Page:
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Schack Art Center’s Juried Art Show

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WRITTEN BY GAREN GLAZIER © Schack Art Center / Terri Shinn

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he Schack Art Center’s 2016 Juried Art Show marks the twentieth time the biennial exhibit has graced downtown Everett’s hub for the arts. The Schack hosts various shows by nationally and internationally © Schack Art Center / Sally Anaya known artists throughout the year and works to promote and celebrate the arts in Snohomish County. What makes the Juried Art Show unique is the rare opportunity it affords emerging artists to have their work presented in a professional gallery setting. “There are very few venues in Snohomish County for artists to show their work,” said Schack Art Center’s Gallery Director Carie Collver, “and many of our exhibits are already set, so this is one exhibit that anyone can apply to be a part of.” This year local artists submitted approximately 400 entries in a wide range of media, divided into the two-dimensional (2D) category, which includes paintings, photography, collage, and colored pencil among others, and the three dimensional (3D) category featuring works made of wood, glass, metal, and paper. Three well-known artists from the North Sound served as judges for this year’s show: photographer Jim Arrabito, painter Chris Hopkins, and sculptor Verena Schwippert. Together, they had the difficult job of winnowing the hundreds of entries. “They [were] looking for quality work and a well-rounded exhibit, choosing pieces from all art mediums,” said Collver. In the end, the jurors selected 128 pieces for the show, awarding 28 honorable mentions, as well as first, second, and third prizes in each category, and one grand prize. “Being asked to judge the heartfelt labors of anyone is an uncomfortable task,” said Hopkins of his job as juror. “However, if the quality of the art is at a high level then the discomfort will be off set by the pleasure. For me it was a pleasure.” As challenging as it was to decide which artists to include in the show, Hopkins said the most difficult part of the process was selecting the various place winners. First prize in the 2D category went to fiber artist Terri Shinn’s Meadow Lane (top). Created from cotton, wool, silk, and metallic threads and ribbons, the jewel-like piece, at first glance, appears to be an impasto painting until a second look reveals it to be the skillful knotting, stitching and layering of colorful fabric and thread. In the 3D category, weaver Sally Anaya’s basket took first prize. Titled Dragons and Winds (bottom), the intricately woven work of dyed rattan, cane, and waxed linen with an ash base features a sinuous teal dragon gamboling across a golden-brown background. The jurors awarded top honors and the grand prize to Rick Holst’s 3D Target Rising. Consisting of tiny circles of blue, red, yellow, and green Color-aid paper painstakingly applied to acrylic sheets, Holst’s work is a mesmerizing creation of concentric rings layered with an exacting, kaleidoscopic precision. These pieces, and the many others selected for the Juried Art Show, showcase the variety of mediums and styles used by artists working in and around Snohomish County today. The result is a refreshing and eclectic look at local art, in all of its diversity. 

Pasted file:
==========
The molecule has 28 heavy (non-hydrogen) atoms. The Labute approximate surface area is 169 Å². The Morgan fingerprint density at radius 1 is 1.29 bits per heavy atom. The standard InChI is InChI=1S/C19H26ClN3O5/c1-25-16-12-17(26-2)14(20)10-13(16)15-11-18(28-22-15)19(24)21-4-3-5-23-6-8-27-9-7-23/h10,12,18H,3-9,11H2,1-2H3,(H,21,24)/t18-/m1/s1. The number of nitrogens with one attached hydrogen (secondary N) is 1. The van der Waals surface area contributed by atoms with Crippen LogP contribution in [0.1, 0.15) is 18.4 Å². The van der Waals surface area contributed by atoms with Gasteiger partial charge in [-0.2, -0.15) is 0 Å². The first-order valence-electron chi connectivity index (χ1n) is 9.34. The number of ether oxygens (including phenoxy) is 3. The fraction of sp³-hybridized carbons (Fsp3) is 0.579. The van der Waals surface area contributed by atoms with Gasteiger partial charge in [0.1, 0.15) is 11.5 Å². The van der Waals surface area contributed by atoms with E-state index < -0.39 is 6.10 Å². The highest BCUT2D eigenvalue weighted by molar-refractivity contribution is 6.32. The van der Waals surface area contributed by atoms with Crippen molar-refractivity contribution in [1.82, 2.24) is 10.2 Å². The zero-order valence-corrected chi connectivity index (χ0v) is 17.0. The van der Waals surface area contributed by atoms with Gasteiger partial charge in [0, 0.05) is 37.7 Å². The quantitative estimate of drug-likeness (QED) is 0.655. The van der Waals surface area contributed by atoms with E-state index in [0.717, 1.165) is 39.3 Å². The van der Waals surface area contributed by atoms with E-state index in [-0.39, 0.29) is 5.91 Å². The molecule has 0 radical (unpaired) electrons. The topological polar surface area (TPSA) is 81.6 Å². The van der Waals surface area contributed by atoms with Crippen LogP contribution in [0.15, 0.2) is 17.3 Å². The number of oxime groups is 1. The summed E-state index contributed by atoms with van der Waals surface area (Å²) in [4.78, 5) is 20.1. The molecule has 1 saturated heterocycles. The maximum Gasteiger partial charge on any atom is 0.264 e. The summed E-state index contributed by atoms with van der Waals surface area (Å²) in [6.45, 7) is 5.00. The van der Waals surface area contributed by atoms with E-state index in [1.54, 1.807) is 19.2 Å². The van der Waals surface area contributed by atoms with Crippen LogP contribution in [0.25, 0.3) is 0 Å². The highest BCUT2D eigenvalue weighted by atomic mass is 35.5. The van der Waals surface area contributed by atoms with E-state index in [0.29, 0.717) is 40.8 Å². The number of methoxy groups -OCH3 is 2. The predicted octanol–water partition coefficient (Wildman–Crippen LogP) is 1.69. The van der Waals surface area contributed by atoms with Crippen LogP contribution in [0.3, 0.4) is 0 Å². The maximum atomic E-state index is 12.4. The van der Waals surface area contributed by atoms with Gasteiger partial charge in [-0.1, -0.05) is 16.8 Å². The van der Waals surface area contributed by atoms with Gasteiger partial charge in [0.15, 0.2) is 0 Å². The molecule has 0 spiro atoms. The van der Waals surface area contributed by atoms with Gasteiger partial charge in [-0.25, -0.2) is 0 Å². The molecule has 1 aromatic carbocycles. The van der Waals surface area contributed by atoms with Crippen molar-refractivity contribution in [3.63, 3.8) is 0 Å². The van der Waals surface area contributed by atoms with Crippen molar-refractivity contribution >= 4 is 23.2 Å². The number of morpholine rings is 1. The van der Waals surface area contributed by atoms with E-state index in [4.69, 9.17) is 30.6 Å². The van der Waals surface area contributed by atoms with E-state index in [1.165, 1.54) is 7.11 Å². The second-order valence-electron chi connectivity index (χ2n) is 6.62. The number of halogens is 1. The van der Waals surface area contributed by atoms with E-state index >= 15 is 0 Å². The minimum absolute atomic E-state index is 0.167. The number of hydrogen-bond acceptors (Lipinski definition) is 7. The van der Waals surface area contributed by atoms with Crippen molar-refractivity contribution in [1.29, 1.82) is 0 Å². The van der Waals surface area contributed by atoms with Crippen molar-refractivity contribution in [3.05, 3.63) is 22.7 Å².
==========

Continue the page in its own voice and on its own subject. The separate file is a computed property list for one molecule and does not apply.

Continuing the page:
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May | June 201621

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